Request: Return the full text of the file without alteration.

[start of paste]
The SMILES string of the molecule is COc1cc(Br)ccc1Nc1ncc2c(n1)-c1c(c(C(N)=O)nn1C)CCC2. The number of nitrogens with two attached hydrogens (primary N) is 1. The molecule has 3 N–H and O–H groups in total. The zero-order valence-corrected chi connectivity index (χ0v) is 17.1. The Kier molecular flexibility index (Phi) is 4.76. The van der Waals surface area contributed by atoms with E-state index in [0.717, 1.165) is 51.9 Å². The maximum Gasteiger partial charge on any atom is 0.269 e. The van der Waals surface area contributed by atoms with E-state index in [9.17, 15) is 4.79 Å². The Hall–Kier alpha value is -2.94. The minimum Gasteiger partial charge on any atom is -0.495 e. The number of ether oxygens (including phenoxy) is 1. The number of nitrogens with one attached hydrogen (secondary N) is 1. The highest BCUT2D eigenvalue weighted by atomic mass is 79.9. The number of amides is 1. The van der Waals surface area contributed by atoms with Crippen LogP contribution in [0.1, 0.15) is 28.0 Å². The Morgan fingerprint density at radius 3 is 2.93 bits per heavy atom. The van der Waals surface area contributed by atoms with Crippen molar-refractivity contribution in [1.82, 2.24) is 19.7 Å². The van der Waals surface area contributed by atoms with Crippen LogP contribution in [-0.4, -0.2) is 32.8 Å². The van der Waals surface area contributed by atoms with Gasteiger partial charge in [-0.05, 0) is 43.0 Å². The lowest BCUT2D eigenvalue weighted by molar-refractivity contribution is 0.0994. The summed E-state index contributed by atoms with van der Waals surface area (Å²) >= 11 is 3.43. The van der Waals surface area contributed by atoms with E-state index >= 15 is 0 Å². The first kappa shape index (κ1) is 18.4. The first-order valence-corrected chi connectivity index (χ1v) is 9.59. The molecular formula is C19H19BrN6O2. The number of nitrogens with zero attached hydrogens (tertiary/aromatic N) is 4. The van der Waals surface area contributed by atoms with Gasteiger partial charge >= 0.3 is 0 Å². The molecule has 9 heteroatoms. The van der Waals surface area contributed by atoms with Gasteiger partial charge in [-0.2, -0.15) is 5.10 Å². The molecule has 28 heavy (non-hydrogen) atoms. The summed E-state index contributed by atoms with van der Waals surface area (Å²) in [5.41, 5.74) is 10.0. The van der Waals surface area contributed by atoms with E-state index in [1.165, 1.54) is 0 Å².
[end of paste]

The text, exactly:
The SMILES string of the molecule is COc1cc(Br)ccc1Nc1ncc2c(n1)-c1c(c(C(N)=O)nn1C)CCC2. The number of nitrogens with two attached hydrogens (primary N) is 1. The molecule has 3 N–H and O–H groups in total. The zero-order valence-corrected chi connectivity index (χ0v) is 17.1. The Kier molecular flexibility index (Phi) is 4.76. The van der Waals surface area contributed by atoms with E-state index in [0.717, 1.165) is 51.9 Å². The maximum Gasteiger partial charge on any atom is 0.269 e. The van der Waals surface area contributed by atoms with E-state index in [9.17, 15) is 4.79 Å². The Hall–Kier alpha value is -2.94. The minimum Gasteiger partial charge on any atom is -0.495 e. The number of ether oxygens (including phenoxy) is 1. The number of nitrogens with one attached hydrogen (secondary N) is 1. The highest BCUT2D eigenvalue weighted by atomic mass is 79.9. The number of amides is 1. The van der Waals surface area contributed by atoms with Crippen LogP contribution in [0.1, 0.15) is 28.0 Å². The Morgan fingerprint density at radius 3 is 2.93 bits per heavy atom. The van der Waals surface area contributed by atoms with Crippen molar-refractivity contribution in [1.82, 2.24) is 19.7 Å². The van der Waals surface area contributed by atoms with Crippen LogP contribution in [-0.4, -0.2) is 32.8 Å². The van der Waals surface area contributed by atoms with Gasteiger partial charge in [-0.05, 0) is 43.0 Å². The lowest BCUT2D eigenvalue weighted by molar-refractivity contribution is 0.0994. The summed E-state index contributed by atoms with van der Waals surface area (Å²) >= 11 is 3.43. The van der Waals surface area contributed by atoms with E-state index >= 15 is 0 Å². The first kappa shape index (κ1) is 18.4. The first-order valence-corrected chi connectivity index (χ1v) is 9.59. The molecular formula is C19H19BrN6O2. The number of nitrogens with zero attached hydrogens (tertiary/aromatic N) is 4. The van der Waals surface area contributed by atoms with Gasteiger partial charge >= 0.3 is 0 Å². The molecule has 9 heteroatoms. The van der Waals surface area contributed by atoms with Gasteiger partial charge in [-0.2, -0.15) is 5.10 Å². The molecule has 28 heavy (non-hydrogen) atoms. The summed E-state index contributed by atoms with van der Waals surface area (Å²) in [5.41, 5.74) is 10.0. The van der Waals surface area contributed by atoms with E-state index in [1.165, 1.54) is 0 Å².